In 2008, Palemar beat Bava by 14,000 votes
Mangalore: It’s the clash of the businessmen — a real estate developer versus an owner of a conglomerate – in the Mangalore North Assembly constituency. Stretching from Kodical to Surathkal and up till Kunjathbail, the constituency throws up a multitude of problems encompassing industrial, urban and agrarian issues.
The former Minister Krishna J. Palemar, a two-time MLA here, represents the BJP in the contest against Congress candidate B.A. Mohiuddin Bava. It is not for naught that the election is being understood by many as a battle of crorepatis: Mr. Palemar has declared assets of Rs. 35.21 crore and Mr. Bava Rs. 15.38 crore. The two had squared off in 2008, when Mr. Palemar won by a margin of over 14,000 votes.
This time around, it remains to be seen if anti-incumbency and the allegations against him will play a role.
While, many who talked to The Hindu credit Mr. Palemar for the improvement in water supply, there is significant blame for the increase in property tax by the Mangalore City Corporation and the delay in allocation of land to the homeless. “Why do they increase the property tax when facilities provided do not improve? This only cripples the poor,” said Kamalakshi, a homemaker in Surathkal.
Mangala and Ganesh Mangalore, both living in ramshackle thatched-roof housing in Bapujinagar, said they had given applications for regularisation of land three years ago. “It hasn’t been approved yet. Now there is talk of evicting us. Where do we go?” said Ms. Mangala.
While industrialisation has given many in Surathkal steady employment, there is also anger at the noticeable drop in air quality. “After 8 p.m., the smell is unbearable. Complaints about the pollution from MRPL and BASF have been ignored,” said Sujatha P. from Bala. In Jokatte, there is anger at the discharge of effluents into the Gurupura River.
In Dambel, resident Ganesh Shenoy said he was disappointed with the MLA for not having delivered on his promise to set up an underground drainage system in the area.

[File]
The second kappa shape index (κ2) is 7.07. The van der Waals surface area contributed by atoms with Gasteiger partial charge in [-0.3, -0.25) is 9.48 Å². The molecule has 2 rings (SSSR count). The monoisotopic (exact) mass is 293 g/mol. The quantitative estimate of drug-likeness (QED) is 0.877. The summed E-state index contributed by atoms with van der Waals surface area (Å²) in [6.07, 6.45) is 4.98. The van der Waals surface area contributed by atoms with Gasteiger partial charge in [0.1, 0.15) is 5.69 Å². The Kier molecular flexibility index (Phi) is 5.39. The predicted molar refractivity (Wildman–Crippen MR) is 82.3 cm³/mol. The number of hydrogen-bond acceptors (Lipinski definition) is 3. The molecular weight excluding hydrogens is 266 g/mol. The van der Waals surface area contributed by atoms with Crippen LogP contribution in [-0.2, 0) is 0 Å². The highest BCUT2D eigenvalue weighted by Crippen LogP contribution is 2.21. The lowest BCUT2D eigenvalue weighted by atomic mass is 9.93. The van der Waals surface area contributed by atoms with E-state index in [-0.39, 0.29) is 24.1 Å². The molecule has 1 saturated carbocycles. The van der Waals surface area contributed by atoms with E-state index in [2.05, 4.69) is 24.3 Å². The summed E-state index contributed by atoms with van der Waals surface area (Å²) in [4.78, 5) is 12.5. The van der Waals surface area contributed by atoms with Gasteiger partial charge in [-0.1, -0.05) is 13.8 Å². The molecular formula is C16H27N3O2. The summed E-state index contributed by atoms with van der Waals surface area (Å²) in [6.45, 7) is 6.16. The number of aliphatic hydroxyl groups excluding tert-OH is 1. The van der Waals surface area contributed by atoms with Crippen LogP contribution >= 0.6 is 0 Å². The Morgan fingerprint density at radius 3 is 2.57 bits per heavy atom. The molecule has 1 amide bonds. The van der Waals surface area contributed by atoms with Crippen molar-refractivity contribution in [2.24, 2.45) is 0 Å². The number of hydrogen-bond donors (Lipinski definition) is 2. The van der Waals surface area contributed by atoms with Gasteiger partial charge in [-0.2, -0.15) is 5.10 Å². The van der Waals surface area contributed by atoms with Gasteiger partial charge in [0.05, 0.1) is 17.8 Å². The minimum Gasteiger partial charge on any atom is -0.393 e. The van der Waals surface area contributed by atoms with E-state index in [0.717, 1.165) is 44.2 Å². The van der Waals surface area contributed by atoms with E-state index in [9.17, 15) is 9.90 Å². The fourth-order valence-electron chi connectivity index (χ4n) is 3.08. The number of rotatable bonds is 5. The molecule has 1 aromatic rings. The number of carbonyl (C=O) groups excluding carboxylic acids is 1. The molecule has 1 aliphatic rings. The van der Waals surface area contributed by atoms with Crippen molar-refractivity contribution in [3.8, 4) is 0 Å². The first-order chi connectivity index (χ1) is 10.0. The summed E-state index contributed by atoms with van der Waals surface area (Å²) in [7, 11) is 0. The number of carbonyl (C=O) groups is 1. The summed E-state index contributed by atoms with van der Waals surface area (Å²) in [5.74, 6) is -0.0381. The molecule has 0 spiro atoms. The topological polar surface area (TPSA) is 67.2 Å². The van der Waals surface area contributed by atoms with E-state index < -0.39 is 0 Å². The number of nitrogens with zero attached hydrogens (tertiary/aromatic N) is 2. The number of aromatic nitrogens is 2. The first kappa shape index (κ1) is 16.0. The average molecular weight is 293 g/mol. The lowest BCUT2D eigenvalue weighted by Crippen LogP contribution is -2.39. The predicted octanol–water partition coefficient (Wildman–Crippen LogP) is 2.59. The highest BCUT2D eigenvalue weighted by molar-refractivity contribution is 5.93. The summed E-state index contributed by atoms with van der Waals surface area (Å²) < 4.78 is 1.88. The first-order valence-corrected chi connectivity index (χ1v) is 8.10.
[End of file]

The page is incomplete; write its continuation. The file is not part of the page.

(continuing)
Another assurance that hasn’t materialised is the construction of the Surathkal market. Hazirabba, who sells garlands in a makeshift tent, said: “We don’t even have a toilet for the dozens of sellers here. During the rainy season, the whole area turns slushy, and water inundates our shops.”
Mr. Palemar said his campaign would focus on improvement in water and power supply, road condition, and increased students’ scholarships.
“It is rural areas that have benefited the most. 24 hours water supply will be possible after the completion of Thumbe vented dam,” he said.
Making an effort to remove the businessman tag – and to position himself to attack Mr. Palemar on his “developer” credentials – by claiming to have “retired” from business, Mr. Bava said his focus is to project his secular ideology, and ‘Mangalore United’ (Karnataka Premier League cricket team) that showed “multi-cultural diversity” of the region.
“There is a Congress wave, and my social work has boosted my image,” he said, when asked about his chances.
Apart from this, he hoped to pick on tax, water tariff hikes by the MCC during five years of BJP-rule. When asked if he would rake the issue of the watching of porn Legislative Assembly, where Mr. Palemar was an accused, Mr. Bava said: “It is shameful and embarrassing, and voters will remember this episode.” However, BJP campaigners said there was “widespread awareness” that Mr. Palemar was eventually acquitted in the scandal, and this would not affect his chances.